Lightweight fabrics tend to fly around on the cutting table. To maintain accuracy, straighten each end of the fabric by pulling a widthwise thread and cut along the pulled thread line. Lay tissue paper over the cutting table. (Examining table white tissue paper like the type used by estheticians works well!). Lay the sheer fabric out on top of the tissue paper. If possible, work on a gridded cutting mat, which will allow you to square the tissue and fabric up to the edge of the mat. Roll the tissue paper out on the table keeping the edge aligned with the edge of the cutting mat.
After straightening the cut edge of the fabric, lay the fabric on top of the tissue as per the pattern layout instructions, either as a single layer or folded in half lengthwise. The straightened end of the fabric should be square with the end of the table and the selvedge should be parallel to the tissue paper. You can then use the edge of the mat to measure the grain line on each pattern piece because both the tissue paper and fabric have been squared up. Pin the pattern to both the fabric and the tissue, which will make it is easier to cut and less likely to move around.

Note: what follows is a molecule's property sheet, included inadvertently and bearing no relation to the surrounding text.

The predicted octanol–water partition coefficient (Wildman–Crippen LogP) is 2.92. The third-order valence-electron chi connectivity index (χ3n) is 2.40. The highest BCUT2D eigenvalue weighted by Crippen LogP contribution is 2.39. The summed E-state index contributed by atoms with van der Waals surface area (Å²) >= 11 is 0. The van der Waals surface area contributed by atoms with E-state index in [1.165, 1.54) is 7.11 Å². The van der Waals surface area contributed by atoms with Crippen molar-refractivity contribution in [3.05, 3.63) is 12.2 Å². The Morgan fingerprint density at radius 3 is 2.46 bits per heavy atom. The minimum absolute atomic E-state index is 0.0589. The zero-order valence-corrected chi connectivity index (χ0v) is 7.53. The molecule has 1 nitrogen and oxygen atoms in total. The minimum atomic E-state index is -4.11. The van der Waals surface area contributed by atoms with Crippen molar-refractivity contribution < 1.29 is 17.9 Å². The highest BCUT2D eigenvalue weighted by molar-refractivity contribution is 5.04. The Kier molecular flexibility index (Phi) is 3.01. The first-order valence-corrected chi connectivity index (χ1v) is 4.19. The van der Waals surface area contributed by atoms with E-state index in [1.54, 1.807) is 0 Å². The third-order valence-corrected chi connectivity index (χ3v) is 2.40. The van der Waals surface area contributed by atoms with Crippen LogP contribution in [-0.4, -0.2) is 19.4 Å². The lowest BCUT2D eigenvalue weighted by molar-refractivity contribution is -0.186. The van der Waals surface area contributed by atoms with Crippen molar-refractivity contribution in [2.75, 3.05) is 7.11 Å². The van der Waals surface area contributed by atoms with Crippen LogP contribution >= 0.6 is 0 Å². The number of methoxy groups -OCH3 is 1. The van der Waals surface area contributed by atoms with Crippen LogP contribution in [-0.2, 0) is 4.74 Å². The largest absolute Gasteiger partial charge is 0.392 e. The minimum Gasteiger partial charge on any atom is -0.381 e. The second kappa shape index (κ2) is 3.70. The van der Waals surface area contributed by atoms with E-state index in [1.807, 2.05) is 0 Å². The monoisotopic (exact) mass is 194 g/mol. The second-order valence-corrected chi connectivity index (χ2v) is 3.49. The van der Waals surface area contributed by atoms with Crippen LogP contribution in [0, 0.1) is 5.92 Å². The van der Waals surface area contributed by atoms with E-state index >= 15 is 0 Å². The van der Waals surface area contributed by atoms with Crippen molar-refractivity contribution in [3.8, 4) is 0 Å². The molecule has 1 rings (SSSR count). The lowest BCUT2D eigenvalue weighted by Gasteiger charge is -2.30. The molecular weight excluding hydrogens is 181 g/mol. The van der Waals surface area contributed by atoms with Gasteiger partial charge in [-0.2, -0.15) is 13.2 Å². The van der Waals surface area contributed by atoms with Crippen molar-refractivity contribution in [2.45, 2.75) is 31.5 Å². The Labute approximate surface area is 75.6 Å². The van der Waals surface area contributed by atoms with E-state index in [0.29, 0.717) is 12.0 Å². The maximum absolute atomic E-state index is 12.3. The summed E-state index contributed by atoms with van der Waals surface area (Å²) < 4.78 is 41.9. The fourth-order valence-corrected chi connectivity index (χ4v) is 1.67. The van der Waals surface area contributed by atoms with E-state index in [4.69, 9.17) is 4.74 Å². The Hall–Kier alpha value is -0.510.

A rotary cutter with a brand new blade is recommended for cutting sheer and lightweight fabrics. Also essential is that the fabric remains flat on the table rather than draping over the sides, so that there is less chance for distortion or slippage. Cut through the fabric as well as the tissue paper. Leave the pattern, fabric and tissue paper pinned together until you are ready to use that piece.
Sheer fabrics are too fragile to mark with a tracing wheel and paper. Instead, thread trace any markings or notches with basting cotton. Keep your markings within the seam allowance so that the fabric is not damaged.
To mark the fold lines of tucks, hemlines or buttonholes use 100 weight silk thread, which is fine enough so that you can press over it without damaging or leaving impressions on the silk.